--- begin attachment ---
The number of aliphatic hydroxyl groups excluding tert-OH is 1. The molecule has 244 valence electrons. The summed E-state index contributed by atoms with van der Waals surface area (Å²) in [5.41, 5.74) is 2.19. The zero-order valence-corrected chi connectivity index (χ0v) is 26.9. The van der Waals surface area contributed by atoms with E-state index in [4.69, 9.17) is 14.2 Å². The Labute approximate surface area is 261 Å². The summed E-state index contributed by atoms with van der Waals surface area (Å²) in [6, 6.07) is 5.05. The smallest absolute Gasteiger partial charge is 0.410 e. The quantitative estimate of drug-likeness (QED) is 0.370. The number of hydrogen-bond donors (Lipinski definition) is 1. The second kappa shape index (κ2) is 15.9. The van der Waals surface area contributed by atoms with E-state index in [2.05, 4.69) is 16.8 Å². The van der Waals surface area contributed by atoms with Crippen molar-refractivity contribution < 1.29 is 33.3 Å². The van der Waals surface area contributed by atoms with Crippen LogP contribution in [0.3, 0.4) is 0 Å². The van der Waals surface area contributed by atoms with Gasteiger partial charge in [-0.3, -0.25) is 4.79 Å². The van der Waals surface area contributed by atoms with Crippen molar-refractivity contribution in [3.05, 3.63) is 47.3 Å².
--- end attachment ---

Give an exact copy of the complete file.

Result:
The number of aliphatic hydroxyl groups excluding tert-OH is 1. The molecule has 244 valence electrons. The summed E-state index contributed by atoms with van der Waals surface area (Å²) in [5.41, 5.74) is 2.19. The zero-order valence-corrected chi connectivity index (χ0v) is 26.9. The van der Waals surface area contributed by atoms with E-state index in [4.69, 9.17) is 14.2 Å². The Labute approximate surface area is 261 Å². The summed E-state index contributed by atoms with van der Waals surface area (Å²) in [6, 6.07) is 5.05. The smallest absolute Gasteiger partial charge is 0.410 e. The quantitative estimate of drug-likeness (QED) is 0.370. The number of hydrogen-bond donors (Lipinski definition) is 1. The second kappa shape index (κ2) is 15.9. The van der Waals surface area contributed by atoms with E-state index in [2.05, 4.69) is 16.8 Å². The van der Waals surface area contributed by atoms with Crippen molar-refractivity contribution < 1.29 is 33.3 Å². The van der Waals surface area contributed by atoms with Crippen LogP contribution in [0.3, 0.4) is 0 Å². The van der Waals surface area contributed by atoms with Gasteiger partial charge in [-0.3, -0.25) is 4.79 Å². The van der Waals surface area contributed by atoms with Crippen molar-refractivity contribution in [3.05, 3.63) is 47.3 Å².